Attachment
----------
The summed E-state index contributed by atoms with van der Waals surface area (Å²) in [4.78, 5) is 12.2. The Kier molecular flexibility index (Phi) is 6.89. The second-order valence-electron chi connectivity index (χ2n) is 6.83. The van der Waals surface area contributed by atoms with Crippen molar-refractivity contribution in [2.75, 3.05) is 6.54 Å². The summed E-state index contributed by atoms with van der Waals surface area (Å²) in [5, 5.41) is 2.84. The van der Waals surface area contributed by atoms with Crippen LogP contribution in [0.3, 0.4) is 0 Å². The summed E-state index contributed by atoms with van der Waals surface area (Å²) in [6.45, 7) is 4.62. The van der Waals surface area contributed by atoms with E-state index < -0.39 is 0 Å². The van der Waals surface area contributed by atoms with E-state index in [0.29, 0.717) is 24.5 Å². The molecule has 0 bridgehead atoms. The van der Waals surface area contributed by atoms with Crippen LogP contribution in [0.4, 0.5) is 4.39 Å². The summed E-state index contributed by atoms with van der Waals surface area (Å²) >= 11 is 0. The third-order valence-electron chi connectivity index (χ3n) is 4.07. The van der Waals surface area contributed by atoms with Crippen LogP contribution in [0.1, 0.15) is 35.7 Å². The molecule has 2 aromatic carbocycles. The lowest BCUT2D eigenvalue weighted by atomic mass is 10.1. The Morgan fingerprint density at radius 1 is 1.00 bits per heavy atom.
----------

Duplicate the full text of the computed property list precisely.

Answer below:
The summed E-state index contributed by atoms with van der Waals surface area (Å²) in [4.78, 5) is 12.2. The Kier molecular flexibility index (Phi) is 6.89. The second-order valence-electron chi connectivity index (χ2n) is 6.83. The van der Waals surface area contributed by atoms with Crippen molar-refractivity contribution in [2.75, 3.05) is 6.54 Å². The summed E-state index contributed by atoms with van der Waals surface area (Å²) in [5, 5.41) is 2.84. The van der Waals surface area contributed by atoms with Crippen LogP contribution in [0.3, 0.4) is 0 Å². The summed E-state index contributed by atoms with van der Waals surface area (Å²) in [6.45, 7) is 4.62. The van der Waals surface area contributed by atoms with E-state index < -0.39 is 0 Å². The van der Waals surface area contributed by atoms with E-state index in [0.29, 0.717) is 24.5 Å². The molecule has 0 bridgehead atoms. The van der Waals surface area contributed by atoms with Crippen LogP contribution in [0.4, 0.5) is 4.39 Å². The summed E-state index contributed by atoms with van der Waals surface area (Å²) >= 11 is 0. The third-order valence-electron chi connectivity index (χ3n) is 4.07. The van der Waals surface area contributed by atoms with Crippen LogP contribution in [0.1, 0.15) is 35.7 Å². The molecule has 2 aromatic carbocycles. The lowest BCUT2D eigenvalue weighted by atomic mass is 10.1. The Morgan fingerprint density at radius 1 is 1.00 bits per heavy atom.